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Saturday, 5 December 2015

Kiwi rack of lamb (Αρνάκι Νέα Ζηλανδίας)

A kiwi rack of lamb, bought on 50% discount at the Marinopoulos supermarket, originally priced at 22 euro. A long long time had passed since I had last bought a kiwi rack of lamb. At this price, it seemed the right time to do so now.



Cretan lamb is much much smaller, somewhat scrawnier than kiwi lamb. A Cretan lamb chop always feels like I'm eating a lollipop meatball. We don't often eat lamb because we prefer beef and pork. So when I saw it on special, I thought it would be a meal I would enjoy cooking and eating, to remember (much) older times.

I'm now very used to Cretan lamb, which is smaller than Greek lamb raised in the mainland. Although we also buy French and Dutch meat (where our main meat imports - beef, pork and chicken - come from), we buy only Greek lamb. So this kiwi meat smelt very different in my kitchen. I remembered the first time I smelt Greek lamb cooking in the oven of a small Greek home kitchen. At the time, for me, it stunk. Nowadays, it smells quite neutral to me. I am more likely to detect the scent of the wine it's soaked in, and the herbs and spices used to cook it, than the meat itself.

I tried to recall the smells in our NZ house when we cooked kiwi lamb, but I couldn't remember them. I couldn't even remember the smell of kiwi meat as my mother cooked it before we went to church, so that our Sunday roast could be ready when we returned home. I remembered nothing. Nothing! Like I had never even been there.

The smell of the rack of lamb in my kitchen smelt wrong. The smell was pretty strong. No doubt, someone would notice soon. So I soaked the lamb in wine, doused it in spices and cooked it for ages, hoping that the smell would somehow go away (or at least, stay hidden). But that smell didn't go away. Even though it was somehow veiled by the seasonings, it had now permeated the kitchen on this rather cold Saturday.

"What's that smell, Mum?" my son asked me, making me feel rather nervous.

"That looks so good!" my daughter said, comforting me somewhat as she saw me taking out the roast from the oven.

"Is it cooked through?" my husband asked, which is usually his main concern with meat. I could see it falling off the bone. My husband then noted that his father had once bought kiwi lamb when he was young and his mother cooked it, but the smell put them off, and it was left uneaten.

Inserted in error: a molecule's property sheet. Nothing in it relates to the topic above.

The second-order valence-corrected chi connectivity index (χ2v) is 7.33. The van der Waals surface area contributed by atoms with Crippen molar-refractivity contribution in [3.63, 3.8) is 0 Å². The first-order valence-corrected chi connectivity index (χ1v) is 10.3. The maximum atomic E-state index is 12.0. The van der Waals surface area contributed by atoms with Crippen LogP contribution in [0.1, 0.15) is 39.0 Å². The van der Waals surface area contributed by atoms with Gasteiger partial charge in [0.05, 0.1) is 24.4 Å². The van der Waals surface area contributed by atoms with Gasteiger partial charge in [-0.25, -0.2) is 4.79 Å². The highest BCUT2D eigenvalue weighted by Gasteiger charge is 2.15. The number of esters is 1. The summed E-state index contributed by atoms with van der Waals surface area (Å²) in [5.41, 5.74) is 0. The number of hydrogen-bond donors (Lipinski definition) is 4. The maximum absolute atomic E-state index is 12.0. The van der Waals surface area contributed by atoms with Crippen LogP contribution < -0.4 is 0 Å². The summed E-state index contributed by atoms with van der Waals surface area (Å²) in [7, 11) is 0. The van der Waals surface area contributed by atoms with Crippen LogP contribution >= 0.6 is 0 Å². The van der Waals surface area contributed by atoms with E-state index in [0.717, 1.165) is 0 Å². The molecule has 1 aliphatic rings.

Oh, shit, I thought. But times have changed: "Whoever isn't hungry isn't obliged to eat," I reminded everyone. We all sat down for dinner.

The rack of lamb looked huge as it sat in the roasting pan. I'd had to cut it in half to make it fit. I wondered if we would get through it, especially if mutiny was declared (over the smell, which was faint, but still quite discernible). Things turned out well. The lamb was really quite OK. Some comments were made about the differences noted when compared to the lamb we usually cook at home. The smell was apparent to all (I knew it!), so I was ready with my wine-and-spices story. I remembered the price of that rack of lamb (information that I kept to myself), and I praised myself for landing such a bargain. Should I have bought two pieces at that price, I wondered. The supermarket freezer had quite a few of them in stock (all bearing the 50% discount sticker).

I took a bite, concealing my own hesitation. Any second thoughts I had about this rack of lamb had to remain in my head. Poor thing, I thought, it's like it had landed in a house full of loud opinionated (ie obnoxious) people, an invited guest who was regarded as a freak. Make yourself at home, they all said to it as they poked it prodded it, exposing its foreigness in all the ways possible. I felt embarrassed, almost ready to apologise to the visitor for any offence we may have caused.

Perhaps these awkward feelings might not have arisen, had the company been different. But it's much easier for me to change the meat than it is the company. Greek lamb or kiwi lamb, it will make little difference to me. The sooner I don't have to cook, the more quickly I will enjoy my food, Όπου γη και πατρίς - the origin of the lamb will make no difference.

(Note to myself: Next lamb dish - Greek-style fricassee, with lettuce from our garden. Do not use kiwi meat. Wrong smell.)

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